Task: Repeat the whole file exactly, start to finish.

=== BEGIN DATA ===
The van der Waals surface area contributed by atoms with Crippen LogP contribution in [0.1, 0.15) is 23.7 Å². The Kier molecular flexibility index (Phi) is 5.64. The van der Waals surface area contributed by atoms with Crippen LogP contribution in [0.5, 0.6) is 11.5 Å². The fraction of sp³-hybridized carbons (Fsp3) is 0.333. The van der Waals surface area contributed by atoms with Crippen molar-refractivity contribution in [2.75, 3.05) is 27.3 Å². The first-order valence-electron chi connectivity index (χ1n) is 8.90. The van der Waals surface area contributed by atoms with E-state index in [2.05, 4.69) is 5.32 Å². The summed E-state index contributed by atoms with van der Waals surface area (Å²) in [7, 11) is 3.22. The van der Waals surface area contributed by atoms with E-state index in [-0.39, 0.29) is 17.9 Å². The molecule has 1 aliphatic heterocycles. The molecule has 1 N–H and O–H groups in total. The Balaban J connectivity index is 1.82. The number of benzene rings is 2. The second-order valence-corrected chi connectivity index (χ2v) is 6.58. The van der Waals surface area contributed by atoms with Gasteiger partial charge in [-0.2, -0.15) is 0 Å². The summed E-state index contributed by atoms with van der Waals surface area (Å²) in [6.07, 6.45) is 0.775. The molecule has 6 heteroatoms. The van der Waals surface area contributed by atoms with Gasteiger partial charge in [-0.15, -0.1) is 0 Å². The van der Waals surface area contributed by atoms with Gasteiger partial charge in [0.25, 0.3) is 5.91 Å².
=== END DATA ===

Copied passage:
The van der Waals surface area contributed by atoms with Crippen LogP contribution in [0.1, 0.15) is 23.7 Å². The Kier molecular flexibility index (Phi) is 5.64. The van der Waals surface area contributed by atoms with Crippen LogP contribution in [0.5, 0.6) is 11.5 Å². The fraction of sp³-hybridized carbons (Fsp3) is 0.333. The van der Waals surface area contributed by atoms with Crippen molar-refractivity contribution in [2.75, 3.05) is 27.3 Å². The first-order valence-electron chi connectivity index (χ1n) is 8.90. The van der Waals surface area contributed by atoms with E-state index in [2.05, 4.69) is 5.32 Å². The summed E-state index contributed by atoms with van der Waals surface area (Å²) in [7, 11) is 3.22. The van der Waals surface area contributed by atoms with E-state index in [-0.39, 0.29) is 17.9 Å². The molecule has 1 aliphatic heterocycles. The molecule has 1 N–H and O–H groups in total. The Balaban J connectivity index is 1.82. The number of benzene rings is 2. The second-order valence-corrected chi connectivity index (χ2v) is 6.58. The van der Waals surface area contributed by atoms with Gasteiger partial charge in [-0.2, -0.15) is 0 Å². The summed E-state index contributed by atoms with van der Waals surface area (Å²) in [6.07, 6.45) is 0.775. The molecule has 6 heteroatoms. The van der Waals surface area contributed by atoms with Gasteiger partial charge in [-0.15, -0.1) is 0 Å². The van der Waals surface area contributed by atoms with Gasteiger partial charge in [0.25, 0.3) is 5.91 Å².